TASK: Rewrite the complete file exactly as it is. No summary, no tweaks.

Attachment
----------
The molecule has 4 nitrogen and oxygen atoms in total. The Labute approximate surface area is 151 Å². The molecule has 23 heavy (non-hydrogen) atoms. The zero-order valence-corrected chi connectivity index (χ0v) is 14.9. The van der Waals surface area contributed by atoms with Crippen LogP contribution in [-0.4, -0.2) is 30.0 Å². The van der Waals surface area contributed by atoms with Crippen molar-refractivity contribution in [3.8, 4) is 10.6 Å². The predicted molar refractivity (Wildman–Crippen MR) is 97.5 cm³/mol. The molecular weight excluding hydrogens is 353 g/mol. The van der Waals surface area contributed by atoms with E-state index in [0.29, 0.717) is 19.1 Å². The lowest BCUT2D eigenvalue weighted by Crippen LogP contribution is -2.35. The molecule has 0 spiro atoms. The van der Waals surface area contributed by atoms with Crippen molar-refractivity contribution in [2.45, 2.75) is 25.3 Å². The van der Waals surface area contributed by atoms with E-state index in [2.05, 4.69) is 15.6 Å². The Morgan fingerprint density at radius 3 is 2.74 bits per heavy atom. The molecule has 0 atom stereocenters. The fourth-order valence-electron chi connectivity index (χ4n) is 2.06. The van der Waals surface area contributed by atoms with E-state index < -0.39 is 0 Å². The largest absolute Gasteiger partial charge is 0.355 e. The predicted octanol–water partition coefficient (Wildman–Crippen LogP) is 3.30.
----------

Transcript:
The molecule has 4 nitrogen and oxygen atoms in total. The Labute approximate surface area is 151 Å². The molecule has 23 heavy (non-hydrogen) atoms. The zero-order valence-corrected chi connectivity index (χ0v) is 14.9. The van der Waals surface area contributed by atoms with Crippen LogP contribution in [-0.4, -0.2) is 30.0 Å². The van der Waals surface area contributed by atoms with Crippen molar-refractivity contribution in [3.8, 4) is 10.6 Å². The predicted molar refractivity (Wildman–Crippen MR) is 97.5 cm³/mol. The molecular weight excluding hydrogens is 353 g/mol. The van der Waals surface area contributed by atoms with E-state index in [0.29, 0.717) is 19.1 Å². The lowest BCUT2D eigenvalue weighted by Crippen LogP contribution is -2.35. The molecule has 0 spiro atoms. The van der Waals surface area contributed by atoms with Crippen molar-refractivity contribution in [2.45, 2.75) is 25.3 Å². The van der Waals surface area contributed by atoms with E-state index in [2.05, 4.69) is 15.6 Å². The Morgan fingerprint density at radius 3 is 2.74 bits per heavy atom. The molecule has 0 atom stereocenters. The fourth-order valence-electron chi connectivity index (χ4n) is 2.06. The van der Waals surface area contributed by atoms with E-state index < -0.39 is 0 Å². The largest absolute Gasteiger partial charge is 0.355 e. The predicted octanol–water partition coefficient (Wildman–Crippen LogP) is 3.30.